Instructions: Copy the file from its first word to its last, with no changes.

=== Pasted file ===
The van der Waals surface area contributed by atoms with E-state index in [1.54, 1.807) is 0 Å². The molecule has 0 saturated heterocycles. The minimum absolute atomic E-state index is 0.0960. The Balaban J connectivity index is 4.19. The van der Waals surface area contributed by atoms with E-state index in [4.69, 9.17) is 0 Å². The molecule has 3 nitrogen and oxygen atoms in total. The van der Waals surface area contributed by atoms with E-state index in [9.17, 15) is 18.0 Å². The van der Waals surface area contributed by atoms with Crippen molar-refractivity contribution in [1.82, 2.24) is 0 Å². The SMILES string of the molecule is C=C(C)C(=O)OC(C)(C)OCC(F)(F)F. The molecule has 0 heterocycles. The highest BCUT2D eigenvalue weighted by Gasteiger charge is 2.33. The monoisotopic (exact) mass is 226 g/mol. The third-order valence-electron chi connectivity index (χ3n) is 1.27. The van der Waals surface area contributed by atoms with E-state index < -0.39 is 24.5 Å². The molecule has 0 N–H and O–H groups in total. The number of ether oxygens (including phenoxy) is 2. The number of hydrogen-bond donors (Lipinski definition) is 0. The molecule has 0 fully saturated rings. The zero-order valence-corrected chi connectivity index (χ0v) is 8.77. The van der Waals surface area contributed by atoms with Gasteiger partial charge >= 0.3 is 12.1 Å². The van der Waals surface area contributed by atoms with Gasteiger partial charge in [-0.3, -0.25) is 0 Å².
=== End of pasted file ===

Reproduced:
The van der Waals surface area contributed by atoms with E-state index in [1.54, 1.807) is 0 Å². The molecule has 0 saturated heterocycles. The minimum absolute atomic E-state index is 0.0960. The Balaban J connectivity index is 4.19. The van der Waals surface area contributed by atoms with E-state index in [4.69, 9.17) is 0 Å². The molecule has 3 nitrogen and oxygen atoms in total. The van der Waals surface area contributed by atoms with E-state index in [9.17, 15) is 18.0 Å². The van der Waals surface area contributed by atoms with Crippen molar-refractivity contribution in [1.82, 2.24) is 0 Å². The SMILES string of the molecule is C=C(C)C(=O)OC(C)(C)OCC(F)(F)F. The molecule has 0 heterocycles. The highest BCUT2D eigenvalue weighted by Gasteiger charge is 2.33. The monoisotopic (exact) mass is 226 g/mol. The third-order valence-electron chi connectivity index (χ3n) is 1.27. The van der Waals surface area contributed by atoms with E-state index < -0.39 is 24.5 Å². The molecule has 0 N–H and O–H groups in total. The number of ether oxygens (including phenoxy) is 2. The number of hydrogen-bond donors (Lipinski definition) is 0. The molecule has 0 fully saturated rings. The zero-order valence-corrected chi connectivity index (χ0v) is 8.77. The van der Waals surface area contributed by atoms with Gasteiger partial charge >= 0.3 is 12.1 Å². The van der Waals surface area contributed by atoms with Gasteiger partial charge in [-0.3, -0.25) is 0 Å².